The divine is perhaps that quality in man which permits him to endure the lack of God.

A few great minds are enough to endow humanity with monstrous power, but a few great hearts are not enough to make us worthy of using it.

A man is not old as long as he is seeking something.

A married couple are well suited when both partners usually feel the need for a quarrel at the same time.

Friday, May 04, 2007

Late night ramblings in my second all-nighter; attention paid should be little to none. Scientific theories are the product of informed imagination, and truth is more boring when you think of it as just getting the world straight. "What can be done with fewer assumptions is done in vain with more." -- William of Occam, and why religion is unnecessary for morality (although on a large scale it tends to help).

Ramblings... Ah, life. How you treat me these days both amuses and confuses me, I must admit. So beautiful and so painful sometimes, a very bitter bittersweet.

Enlightenment philosophy and the French Revolution were like that, which is why my paper due today will likely be a projection of my own state of mind. God willing, it will be a good paper. A bit off topic perhaps, but if Boyer's got half a brain or all a heart, he'll appreciate it. Such devastating optimism, both in my last statement and the French Revolution, but such is the result of philosophical extremes.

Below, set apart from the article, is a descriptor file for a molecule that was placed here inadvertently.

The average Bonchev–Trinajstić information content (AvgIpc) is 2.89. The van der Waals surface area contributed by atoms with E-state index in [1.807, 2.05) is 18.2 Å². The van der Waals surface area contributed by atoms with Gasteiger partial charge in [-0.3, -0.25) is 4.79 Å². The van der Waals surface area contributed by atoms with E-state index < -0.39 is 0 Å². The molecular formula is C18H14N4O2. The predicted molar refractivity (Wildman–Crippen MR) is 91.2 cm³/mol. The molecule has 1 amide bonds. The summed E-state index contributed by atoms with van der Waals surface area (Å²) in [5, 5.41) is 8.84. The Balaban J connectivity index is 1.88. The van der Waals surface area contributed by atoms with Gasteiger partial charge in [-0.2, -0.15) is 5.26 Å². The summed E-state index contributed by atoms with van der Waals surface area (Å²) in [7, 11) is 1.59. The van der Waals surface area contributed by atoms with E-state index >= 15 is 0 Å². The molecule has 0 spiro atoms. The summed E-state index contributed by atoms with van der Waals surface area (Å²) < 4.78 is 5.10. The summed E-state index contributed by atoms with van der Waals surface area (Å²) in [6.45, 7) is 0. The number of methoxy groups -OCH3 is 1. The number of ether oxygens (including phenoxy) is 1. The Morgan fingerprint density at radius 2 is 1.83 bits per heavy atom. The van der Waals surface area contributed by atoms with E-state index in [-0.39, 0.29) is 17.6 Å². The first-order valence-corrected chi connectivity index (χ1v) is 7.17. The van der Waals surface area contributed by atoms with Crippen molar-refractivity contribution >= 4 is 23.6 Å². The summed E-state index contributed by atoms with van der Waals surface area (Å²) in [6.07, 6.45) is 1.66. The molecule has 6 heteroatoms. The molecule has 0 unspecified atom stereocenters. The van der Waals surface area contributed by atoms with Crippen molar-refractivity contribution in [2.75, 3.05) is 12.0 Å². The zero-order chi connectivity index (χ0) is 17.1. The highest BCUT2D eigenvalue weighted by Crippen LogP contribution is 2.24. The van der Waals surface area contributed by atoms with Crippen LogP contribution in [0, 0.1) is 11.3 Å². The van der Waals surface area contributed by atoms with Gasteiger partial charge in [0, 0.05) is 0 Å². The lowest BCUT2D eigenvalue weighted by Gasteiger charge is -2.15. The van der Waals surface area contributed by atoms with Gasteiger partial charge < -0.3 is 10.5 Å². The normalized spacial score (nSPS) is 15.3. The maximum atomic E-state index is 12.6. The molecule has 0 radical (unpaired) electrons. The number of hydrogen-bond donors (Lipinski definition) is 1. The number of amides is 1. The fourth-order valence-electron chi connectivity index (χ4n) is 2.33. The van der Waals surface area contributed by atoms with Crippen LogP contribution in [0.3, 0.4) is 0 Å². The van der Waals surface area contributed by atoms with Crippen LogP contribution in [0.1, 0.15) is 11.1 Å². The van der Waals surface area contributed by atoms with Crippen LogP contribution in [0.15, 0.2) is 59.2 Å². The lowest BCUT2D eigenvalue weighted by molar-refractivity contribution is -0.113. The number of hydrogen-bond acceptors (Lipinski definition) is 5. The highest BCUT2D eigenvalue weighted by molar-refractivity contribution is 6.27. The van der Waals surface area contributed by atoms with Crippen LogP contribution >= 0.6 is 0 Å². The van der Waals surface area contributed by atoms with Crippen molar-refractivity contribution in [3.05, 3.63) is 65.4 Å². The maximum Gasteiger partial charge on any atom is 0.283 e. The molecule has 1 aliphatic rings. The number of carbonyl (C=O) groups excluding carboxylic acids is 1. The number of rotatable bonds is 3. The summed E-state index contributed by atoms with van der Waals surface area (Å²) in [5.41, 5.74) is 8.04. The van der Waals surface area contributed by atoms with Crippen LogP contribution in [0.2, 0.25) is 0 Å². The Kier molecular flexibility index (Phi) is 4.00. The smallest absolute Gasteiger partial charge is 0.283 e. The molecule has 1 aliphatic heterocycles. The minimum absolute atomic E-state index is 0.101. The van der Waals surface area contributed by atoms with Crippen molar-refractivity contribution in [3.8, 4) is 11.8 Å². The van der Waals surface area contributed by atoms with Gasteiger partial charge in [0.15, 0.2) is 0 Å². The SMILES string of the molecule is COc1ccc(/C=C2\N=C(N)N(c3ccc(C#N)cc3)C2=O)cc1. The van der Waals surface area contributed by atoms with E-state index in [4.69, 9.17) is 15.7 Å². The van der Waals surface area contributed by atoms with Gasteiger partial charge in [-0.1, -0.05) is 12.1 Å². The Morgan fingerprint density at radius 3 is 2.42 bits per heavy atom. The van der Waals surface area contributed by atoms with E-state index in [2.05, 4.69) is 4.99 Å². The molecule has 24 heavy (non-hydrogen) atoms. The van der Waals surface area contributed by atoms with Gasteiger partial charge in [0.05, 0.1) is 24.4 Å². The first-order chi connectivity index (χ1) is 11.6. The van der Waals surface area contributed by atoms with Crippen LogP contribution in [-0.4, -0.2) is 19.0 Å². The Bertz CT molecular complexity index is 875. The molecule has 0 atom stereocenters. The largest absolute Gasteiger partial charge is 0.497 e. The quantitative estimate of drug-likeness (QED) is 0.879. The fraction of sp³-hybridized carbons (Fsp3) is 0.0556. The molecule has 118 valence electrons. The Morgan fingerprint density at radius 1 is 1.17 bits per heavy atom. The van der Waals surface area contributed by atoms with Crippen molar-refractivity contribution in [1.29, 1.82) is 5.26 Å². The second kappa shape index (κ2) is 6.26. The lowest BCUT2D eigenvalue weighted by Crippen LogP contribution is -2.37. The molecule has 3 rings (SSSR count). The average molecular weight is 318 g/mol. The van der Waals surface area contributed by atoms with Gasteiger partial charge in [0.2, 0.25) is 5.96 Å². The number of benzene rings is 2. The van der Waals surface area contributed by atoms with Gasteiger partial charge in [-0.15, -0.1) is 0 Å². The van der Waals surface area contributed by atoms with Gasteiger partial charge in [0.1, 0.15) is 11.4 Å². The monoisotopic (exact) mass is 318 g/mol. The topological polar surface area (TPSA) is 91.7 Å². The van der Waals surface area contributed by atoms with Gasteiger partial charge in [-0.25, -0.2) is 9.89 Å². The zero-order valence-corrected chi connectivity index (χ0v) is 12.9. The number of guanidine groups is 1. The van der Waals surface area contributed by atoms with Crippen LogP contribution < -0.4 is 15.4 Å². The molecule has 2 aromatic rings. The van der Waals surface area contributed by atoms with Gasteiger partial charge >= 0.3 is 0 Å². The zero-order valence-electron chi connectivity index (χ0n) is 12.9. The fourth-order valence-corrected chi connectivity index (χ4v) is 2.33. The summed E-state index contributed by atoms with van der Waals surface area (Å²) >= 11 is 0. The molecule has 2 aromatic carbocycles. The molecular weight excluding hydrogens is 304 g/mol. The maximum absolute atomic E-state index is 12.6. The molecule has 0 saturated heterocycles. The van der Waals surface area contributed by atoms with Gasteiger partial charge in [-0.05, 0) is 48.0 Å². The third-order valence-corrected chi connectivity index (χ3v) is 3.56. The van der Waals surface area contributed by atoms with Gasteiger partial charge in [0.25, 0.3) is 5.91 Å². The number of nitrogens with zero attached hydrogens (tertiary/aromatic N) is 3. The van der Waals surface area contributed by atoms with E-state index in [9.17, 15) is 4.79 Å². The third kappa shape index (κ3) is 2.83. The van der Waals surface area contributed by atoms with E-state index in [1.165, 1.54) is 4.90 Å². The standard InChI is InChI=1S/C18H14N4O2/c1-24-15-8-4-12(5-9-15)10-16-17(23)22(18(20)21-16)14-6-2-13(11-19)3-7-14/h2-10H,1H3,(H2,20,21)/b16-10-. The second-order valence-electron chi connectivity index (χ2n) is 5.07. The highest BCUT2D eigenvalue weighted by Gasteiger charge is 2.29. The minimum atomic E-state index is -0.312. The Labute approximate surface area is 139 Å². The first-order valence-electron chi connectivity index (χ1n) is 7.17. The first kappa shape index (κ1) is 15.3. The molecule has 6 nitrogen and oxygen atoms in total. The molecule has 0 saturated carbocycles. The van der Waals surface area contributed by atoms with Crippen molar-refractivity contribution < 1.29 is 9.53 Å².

What a tragic hero Robespierre was! Weeks before his beheading, he wrote of "The peaceful enjoyment of liberty and equality; the reign of that eternal justice whose laws have been inscribed, not in marble and stone, but in the hearts of all men, even in that of the slave who forgets them, and in that of the tyrant who denies them.” So noble. So wretched.

It failed, as all extremes must. Compromise and moderation, while forever antagonizing to the young and active, must rule our rebellious minds. To commit to a philosophy so blindly and whole-heartedly is to almost ensure its fall. Perhaps it is merely the result of scientific training, but it seems to follow that one must always be prepared to see the destruction of one's own ideas. If they are false, they will fall, and you should delight to see them fall before the truth.